All this advice can be very useful.  But it can be dangerous if you don’t do two key things that you should be doing.

Pregnancy headache?
Specialists Kirsty Revell and Paul Morrish recently teamed up to look at the data regarding headaches and pregnancy.  Their findings were published in the journal The Obstetrician & Gynaecologist this spring (see “Headaches in pregnancy“).

First, and as expected, 90% of headaches experienced during pregnancy were from tension-type headache and migraine.  “Tension-type” headache, so called because we used to think it came from muscle tension (now we know it’s a more complex neurological headache), and migraine which may improve or get worse during the course of the pregnancy, though it tends to improve during the last trimester.

These headaches, though common, may be quite serious for a number of reasons.  Doctors are rethinking how we approach headache in pregnant patients.  There are good drug and non-drug options for pregnant women.

Some headaches can be more immediately dangerous for pregnant women, especially if not recognized and treated properly by a doctor.  For example, patients with cerebral venous thrombosis may have headache as their only symptom.  If the headache is ignored, the blood clot could lead to stroke, or even be fatal.

Neurological conditions, which often show themselves as various types of headache, are now the third most common cause of death in pregnant women.  And sometimes it takes a neurologist to properly diagnose and treat the issue.

So what are the two key things you must do in order to stay safe during pregnancy, when it comes to headache conditions?

First, pay attention to the symptoms you’re experiencing, especially when they’re related to headache.

The changes you experience during pregnancy may seem overwhelming, and it could be tempting to just say that it’s “normal” (after all, your friend said this would happen), or just a minor thing among the 289 other things you need to mention to your doctor.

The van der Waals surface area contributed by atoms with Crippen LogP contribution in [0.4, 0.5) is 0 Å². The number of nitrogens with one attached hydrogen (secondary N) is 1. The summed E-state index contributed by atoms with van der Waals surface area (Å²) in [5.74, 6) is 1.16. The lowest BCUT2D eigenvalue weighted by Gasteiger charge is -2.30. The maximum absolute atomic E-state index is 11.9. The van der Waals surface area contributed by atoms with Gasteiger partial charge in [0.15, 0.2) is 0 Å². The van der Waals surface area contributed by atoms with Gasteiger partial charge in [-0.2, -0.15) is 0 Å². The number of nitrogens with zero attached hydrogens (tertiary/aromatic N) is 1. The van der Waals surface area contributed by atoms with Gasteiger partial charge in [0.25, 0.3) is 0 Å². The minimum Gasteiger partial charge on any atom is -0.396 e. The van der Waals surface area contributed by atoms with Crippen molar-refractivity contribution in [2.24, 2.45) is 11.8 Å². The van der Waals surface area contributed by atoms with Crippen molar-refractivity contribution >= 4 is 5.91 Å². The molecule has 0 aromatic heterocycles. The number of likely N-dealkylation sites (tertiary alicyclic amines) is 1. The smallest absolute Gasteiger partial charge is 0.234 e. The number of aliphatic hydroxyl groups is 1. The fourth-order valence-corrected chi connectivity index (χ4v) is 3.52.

But headache is not normal, and can be dangerous.  Especially if it changes or gets worse.  If you notice any unusual symptoms, or your headaches get worse, pay attention to what your body is telling you.  If possible, write down the details.

If you already have migraine, you may notice that the headaches improve, but you still experience visual aura, or that the aura changes.  Pay attention.

The second thing you need to do should be obvious – talk to your doctor.  She may simply tell you to keep an eye on the symptoms, or to take advantage of a treatment for the pain.  And that may be all you need.  But she also may refer you to a specialist for further testing.

It may seem like just another thing to worry about for such a “small” thing like a headache.  But the referral could save you serious problems in the future.

Watch for changes.  Talk to your doctor, even if the changes are small.  And if symptoms continue to worsen or have a major impact on your life, make sure your doctor is listening and finding you the treatment you need.

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You’ve had a little to drink – or maybe more than a little – and while you’re still having a good time, the headache strikes.  What’s happening?  Should you be concerned?

Alcohol Headache